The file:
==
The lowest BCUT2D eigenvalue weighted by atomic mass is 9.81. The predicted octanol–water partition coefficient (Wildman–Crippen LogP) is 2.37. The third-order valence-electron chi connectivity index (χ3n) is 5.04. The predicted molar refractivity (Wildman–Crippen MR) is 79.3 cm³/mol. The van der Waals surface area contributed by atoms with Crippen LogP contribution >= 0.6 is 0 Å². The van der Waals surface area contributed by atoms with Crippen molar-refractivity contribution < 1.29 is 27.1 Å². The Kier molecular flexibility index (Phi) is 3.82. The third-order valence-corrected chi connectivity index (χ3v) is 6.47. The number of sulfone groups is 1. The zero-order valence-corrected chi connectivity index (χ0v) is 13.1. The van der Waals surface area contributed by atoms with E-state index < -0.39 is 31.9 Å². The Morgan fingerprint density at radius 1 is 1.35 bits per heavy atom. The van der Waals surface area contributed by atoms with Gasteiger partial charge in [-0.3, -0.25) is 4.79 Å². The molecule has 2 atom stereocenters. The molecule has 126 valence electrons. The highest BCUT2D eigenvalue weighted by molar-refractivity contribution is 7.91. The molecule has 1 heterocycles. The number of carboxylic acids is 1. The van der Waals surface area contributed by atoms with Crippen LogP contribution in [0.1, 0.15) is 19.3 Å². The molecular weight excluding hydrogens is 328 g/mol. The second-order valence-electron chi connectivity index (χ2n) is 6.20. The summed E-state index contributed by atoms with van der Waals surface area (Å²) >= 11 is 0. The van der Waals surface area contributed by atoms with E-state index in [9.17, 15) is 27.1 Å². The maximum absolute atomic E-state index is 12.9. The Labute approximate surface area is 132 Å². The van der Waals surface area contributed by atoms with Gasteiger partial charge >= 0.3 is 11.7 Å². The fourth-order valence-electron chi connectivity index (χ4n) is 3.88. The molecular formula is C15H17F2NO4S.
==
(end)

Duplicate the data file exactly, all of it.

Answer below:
The lowest BCUT2D eigenvalue weighted by atomic mass is 9.81. The predicted octanol–water partition coefficient (Wildman–Crippen LogP) is 2.37. The third-order valence-electron chi connectivity index (χ3n) is 5.04. The predicted molar refractivity (Wildman–Crippen MR) is 79.3 cm³/mol. The van der Waals surface area contributed by atoms with Crippen LogP contribution >= 0.6 is 0 Å². The van der Waals surface area contributed by atoms with Crippen molar-refractivity contribution < 1.29 is 27.1 Å². The Kier molecular flexibility index (Phi) is 3.82. The third-order valence-corrected chi connectivity index (χ3v) is 6.47. The number of sulfone groups is 1. The zero-order valence-corrected chi connectivity index (χ0v) is 13.1. The van der Waals surface area contributed by atoms with E-state index < -0.39 is 31.9 Å². The Morgan fingerprint density at radius 1 is 1.35 bits per heavy atom. The van der Waals surface area contributed by atoms with Gasteiger partial charge in [-0.3, -0.25) is 4.79 Å². The molecule has 2 atom stereocenters. The molecule has 126 valence electrons. The highest BCUT2D eigenvalue weighted by molar-refractivity contribution is 7.91. The molecule has 1 heterocycles. The number of carboxylic acids is 1. The van der Waals surface area contributed by atoms with Crippen LogP contribution in [0.1, 0.15) is 19.3 Å². The molecular weight excluding hydrogens is 328 g/mol. The second-order valence-electron chi connectivity index (χ2n) is 6.20. The summed E-state index contributed by atoms with van der Waals surface area (Å²) >= 11 is 0. The van der Waals surface area contributed by atoms with E-state index in [9.17, 15) is 27.1 Å². The maximum absolute atomic E-state index is 12.9. The Labute approximate surface area is 132 Å². The van der Waals surface area contributed by atoms with Gasteiger partial charge >= 0.3 is 11.7 Å². The fourth-order valence-electron chi connectivity index (χ4n) is 3.88. The molecular formula is C15H17F2NO4S.